LDA recently participated in a public discussion on a new report, Improving Adult Literacy Instruction: Options for Practice and Research. The report states that negotiating most areas of 21st century life requires a high level of digital and print literacy. However, it is estimated that more than 90 million American adults lack adequate literacy skills, and only 38% of high school seniors are at or above the proficient level in reading. Given these grim statistics, surprisingly little research has been conducted on effective approaches to teaching adults specifically to read and write.
The National Research Council, at the request of the U.S. Department of Education, convened a cross-disciplinary committee of experts to examine and synthesize research on literacy and learning with the goal of improving literacy instruction for adults. Several committee members had particular expertise regarding literacy and individuals with learning disabilities, including Drs. Daryl Mellard and Noel Gregg. With the lack of rigorous research, the committee examined and extrapolated from general research on how individuals learn and on effective techniques used to teach reading and writing with other populations, including younger students and better-educated adults.
The report includes some of the consequences of low literacy rates among adults. For example, these individuals have lower employment rates and, for those who are employed, lower income levels. They are less likely to read to their children or participate in their education. Their health outcomes are often worse, as well, since they are less able to access, read, and use health care information. The general conclusion is that adults with low literacy are actually costly to society because they earn too little to pay much tax, and require more social supports than better-educated adults.
The committee makes four broad recommendations to improve adult literacy instruction:
To read the report ("Improving Adult Literacy Instruction: Options for Practice and Research") or watch the webcast of the public discussion ("Improving Adult Literacy Instruction
States Ahead on Implementation of Universal Design for Learning
Even without federal mandates, many states are moving ahead to implement the principles of Universal Design for Learning (UDL). A recent report indicates states and local school districts have used Race to the Top grant funds and federal stimulus money to institute education reforms using a UDL framework. According to the National Center on UDL, educators across the country are discovering that not only is UDL an excellent way to improve instruction and personalize learning, but it is also an effective method to implement Common Core State Standards and other education initiatives.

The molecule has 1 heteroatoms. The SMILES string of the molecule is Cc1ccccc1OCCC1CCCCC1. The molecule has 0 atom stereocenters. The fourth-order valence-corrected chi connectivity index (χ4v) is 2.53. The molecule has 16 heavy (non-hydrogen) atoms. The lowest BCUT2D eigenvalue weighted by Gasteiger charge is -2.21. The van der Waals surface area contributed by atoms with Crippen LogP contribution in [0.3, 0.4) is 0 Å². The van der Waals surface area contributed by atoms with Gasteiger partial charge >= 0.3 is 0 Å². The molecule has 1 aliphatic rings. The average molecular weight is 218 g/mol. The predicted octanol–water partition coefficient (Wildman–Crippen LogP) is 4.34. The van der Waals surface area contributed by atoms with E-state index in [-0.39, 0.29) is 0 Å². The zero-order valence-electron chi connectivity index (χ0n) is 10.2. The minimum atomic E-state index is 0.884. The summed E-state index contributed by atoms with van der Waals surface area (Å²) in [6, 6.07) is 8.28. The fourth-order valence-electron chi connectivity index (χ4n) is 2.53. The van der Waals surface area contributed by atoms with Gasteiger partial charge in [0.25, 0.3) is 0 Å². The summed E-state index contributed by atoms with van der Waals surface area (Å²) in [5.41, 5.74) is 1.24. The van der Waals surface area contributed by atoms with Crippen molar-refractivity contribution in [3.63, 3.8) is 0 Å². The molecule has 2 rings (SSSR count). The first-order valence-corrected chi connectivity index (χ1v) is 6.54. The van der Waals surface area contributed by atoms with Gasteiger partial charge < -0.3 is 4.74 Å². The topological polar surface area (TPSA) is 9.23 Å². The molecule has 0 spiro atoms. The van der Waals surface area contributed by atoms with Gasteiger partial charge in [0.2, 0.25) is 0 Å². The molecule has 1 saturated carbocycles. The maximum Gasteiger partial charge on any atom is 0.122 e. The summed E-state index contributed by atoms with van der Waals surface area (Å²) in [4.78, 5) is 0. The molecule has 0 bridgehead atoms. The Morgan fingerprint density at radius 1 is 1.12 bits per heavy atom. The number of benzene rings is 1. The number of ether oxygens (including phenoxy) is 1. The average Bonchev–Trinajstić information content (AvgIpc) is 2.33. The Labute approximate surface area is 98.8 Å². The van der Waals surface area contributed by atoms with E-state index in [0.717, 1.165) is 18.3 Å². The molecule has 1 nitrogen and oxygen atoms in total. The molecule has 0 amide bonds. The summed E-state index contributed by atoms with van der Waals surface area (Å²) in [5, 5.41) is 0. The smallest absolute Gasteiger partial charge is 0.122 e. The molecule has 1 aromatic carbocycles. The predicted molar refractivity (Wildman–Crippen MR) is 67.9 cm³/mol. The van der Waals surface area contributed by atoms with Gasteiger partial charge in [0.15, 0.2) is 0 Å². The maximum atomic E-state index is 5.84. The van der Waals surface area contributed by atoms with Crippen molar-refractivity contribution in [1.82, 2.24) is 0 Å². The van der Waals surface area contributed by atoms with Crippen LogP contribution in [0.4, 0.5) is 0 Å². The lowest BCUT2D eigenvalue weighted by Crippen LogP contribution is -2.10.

UDL is an educational framework based on research in the learning sciences, including cognitive neuroscience, which helps create flexible learning environments that can accommodate individual learning differences. UDL calls for creating curricula that provide multiple means of representation to give learners various ways of acquiring information and knowledge; multiple means of expression to give students alternatives for demonstrating what they know; and, multiple ways to engage learners by finding their interests, challenging them appropriately, and motivating them to learn.
Universal Design for Learning: Initiatives on the Move, based on a study conducted by the Center on Applied Special Technology (CAST) and Thomas Hehir and Associates, examines for the first time how UDL is being implemented and understood, how the 2009 American Reinvestment and Recovery Act (ARRA) and its Race to the Top grant program advanced UDL, and state and district leaders’ perceptions about the principles. The report's conclusion is that UDL is "becoming more widely accepted as an educational framework within the national policy landscape." View the report or related webinar on the UDL website: http://www.udlcenter.org/advocacy/state/report
The study found that all 50 states and the District of Columbia reference UDL in their preK-12 or postsecondary activities, and a growing number of school districts and states are infusing UDL principles into their instructional practices and Common Core State Standards implementation work. Also, education leaders from states who mentioned UDL in their Race to the Top applications reported familiarity with UDL principles and saw a strong link between UDL and standards-based education initiatives. Local education leaders also were aware of UDL principles and reported using ARRA funds to purchase computers and technology for UDL implementation and to support professional development.
Despite greater awareness of UDL, the study noted how much still needs to be done to explain UDL and its importance in addressing the needs of all students. Maryland is one of the leaders in the effort to fully implement UDL in all its schools. Through the efforts of advocacy organizations, including the Learning Disabilities Association, the Maryland legislature passed the Task Force to Explore the Incorporation of the Principles of Universal Design for Learning into the Education Systems in Maryland bill (HB 59/SB 467), the first of its kind in the nation. Massachusetts, New York, Kentucky, and Ohio are also in the forefront in the use of UDL. The Bartholomew Special Services Cooperative of the Bartholomew Consolidated School Corporation in Columbus, Ind., has fully implemented UDL and reports an 11% increase in the number of students with disabilities who are passing standardized tests and a 60% increase in fluency scores for English learners since implementation began two years ago.LDA has been integrally involved in the National UDL Task Force since its inception, joining with over 40 national general and special education organizations to raise the level of awareness about UDL. The Task Force was successful in getting a definition of UDL and language regarding teacher training into the Higher Education Opportunity Act. Language appears in the draft bills to reauthorize the Elementary and Secondary Education Act (ESEA), as well.